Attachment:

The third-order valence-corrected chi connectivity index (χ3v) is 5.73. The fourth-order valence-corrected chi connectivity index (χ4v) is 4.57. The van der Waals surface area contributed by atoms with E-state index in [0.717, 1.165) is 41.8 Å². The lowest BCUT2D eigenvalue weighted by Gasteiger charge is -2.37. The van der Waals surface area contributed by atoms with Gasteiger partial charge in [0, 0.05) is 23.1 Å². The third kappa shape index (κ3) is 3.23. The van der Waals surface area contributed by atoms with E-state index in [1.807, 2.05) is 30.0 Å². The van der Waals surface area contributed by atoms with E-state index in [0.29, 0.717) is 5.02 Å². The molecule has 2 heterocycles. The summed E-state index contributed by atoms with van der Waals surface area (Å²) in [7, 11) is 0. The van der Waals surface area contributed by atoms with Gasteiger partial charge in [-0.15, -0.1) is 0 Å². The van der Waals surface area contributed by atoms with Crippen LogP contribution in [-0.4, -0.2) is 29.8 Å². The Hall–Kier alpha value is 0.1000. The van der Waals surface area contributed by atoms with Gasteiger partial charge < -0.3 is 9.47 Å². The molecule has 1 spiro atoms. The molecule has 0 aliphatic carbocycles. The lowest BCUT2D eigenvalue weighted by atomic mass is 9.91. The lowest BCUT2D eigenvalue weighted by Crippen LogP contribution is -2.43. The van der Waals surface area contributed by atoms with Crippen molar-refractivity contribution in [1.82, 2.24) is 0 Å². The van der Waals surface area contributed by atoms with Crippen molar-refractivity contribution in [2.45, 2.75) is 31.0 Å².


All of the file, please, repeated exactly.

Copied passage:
The third-order valence-corrected chi connectivity index (χ3v) is 5.73. The fourth-order valence-corrected chi connectivity index (χ4v) is 4.57. The van der Waals surface area contributed by atoms with E-state index in [0.717, 1.165) is 41.8 Å². The lowest BCUT2D eigenvalue weighted by Gasteiger charge is -2.37. The van der Waals surface area contributed by atoms with Gasteiger partial charge in [0, 0.05) is 23.1 Å². The third kappa shape index (κ3) is 3.23. The van der Waals surface area contributed by atoms with E-state index in [1.807, 2.05) is 30.0 Å². The van der Waals surface area contributed by atoms with E-state index in [0.29, 0.717) is 5.02 Å². The molecule has 2 heterocycles. The summed E-state index contributed by atoms with van der Waals surface area (Å²) in [7, 11) is 0. The van der Waals surface area contributed by atoms with Gasteiger partial charge in [-0.15, -0.1) is 0 Å². The van der Waals surface area contributed by atoms with Crippen LogP contribution in [-0.4, -0.2) is 29.8 Å². The Hall–Kier alpha value is 0.1000. The van der Waals surface area contributed by atoms with Gasteiger partial charge < -0.3 is 9.47 Å². The molecule has 1 spiro atoms. The molecule has 0 aliphatic carbocycles. The lowest BCUT2D eigenvalue weighted by atomic mass is 9.91. The lowest BCUT2D eigenvalue weighted by Crippen LogP contribution is -2.43. The van der Waals surface area contributed by atoms with Crippen molar-refractivity contribution in [1.82, 2.24) is 0 Å². The van der Waals surface area contributed by atoms with Crippen molar-refractivity contribution in [2.45, 2.75) is 31.0 Å².